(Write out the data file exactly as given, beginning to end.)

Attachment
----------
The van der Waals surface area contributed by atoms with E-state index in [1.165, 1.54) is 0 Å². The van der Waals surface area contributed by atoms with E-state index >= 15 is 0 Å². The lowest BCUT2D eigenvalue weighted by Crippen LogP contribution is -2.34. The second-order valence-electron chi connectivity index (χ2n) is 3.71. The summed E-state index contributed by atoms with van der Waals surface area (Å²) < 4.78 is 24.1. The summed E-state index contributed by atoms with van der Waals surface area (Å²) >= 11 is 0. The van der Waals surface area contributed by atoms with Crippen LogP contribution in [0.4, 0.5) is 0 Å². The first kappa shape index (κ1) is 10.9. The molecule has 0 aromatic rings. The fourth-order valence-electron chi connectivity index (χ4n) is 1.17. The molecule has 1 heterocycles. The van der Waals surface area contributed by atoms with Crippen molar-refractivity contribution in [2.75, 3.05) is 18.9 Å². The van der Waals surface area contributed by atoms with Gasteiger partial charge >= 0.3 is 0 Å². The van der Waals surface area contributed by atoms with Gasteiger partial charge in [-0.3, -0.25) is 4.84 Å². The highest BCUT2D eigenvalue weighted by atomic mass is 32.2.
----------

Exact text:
The van der Waals surface area contributed by atoms with E-state index in [1.165, 1.54) is 0 Å². The van der Waals surface area contributed by atoms with E-state index >= 15 is 0 Å². The lowest BCUT2D eigenvalue weighted by Crippen LogP contribution is -2.34. The second-order valence-electron chi connectivity index (χ2n) is 3.71. The summed E-state index contributed by atoms with van der Waals surface area (Å²) < 4.78 is 24.1. The summed E-state index contributed by atoms with van der Waals surface area (Å²) >= 11 is 0. The van der Waals surface area contributed by atoms with Crippen LogP contribution in [0.4, 0.5) is 0 Å². The first kappa shape index (κ1) is 10.9. The molecule has 0 aromatic rings. The fourth-order valence-electron chi connectivity index (χ4n) is 1.17. The molecule has 1 heterocycles. The van der Waals surface area contributed by atoms with Crippen molar-refractivity contribution in [2.75, 3.05) is 18.9 Å². The van der Waals surface area contributed by atoms with Gasteiger partial charge >= 0.3 is 0 Å². The van der Waals surface area contributed by atoms with Gasteiger partial charge in [-0.3, -0.25) is 4.84 Å². The highest BCUT2D eigenvalue weighted by atomic mass is 32.2.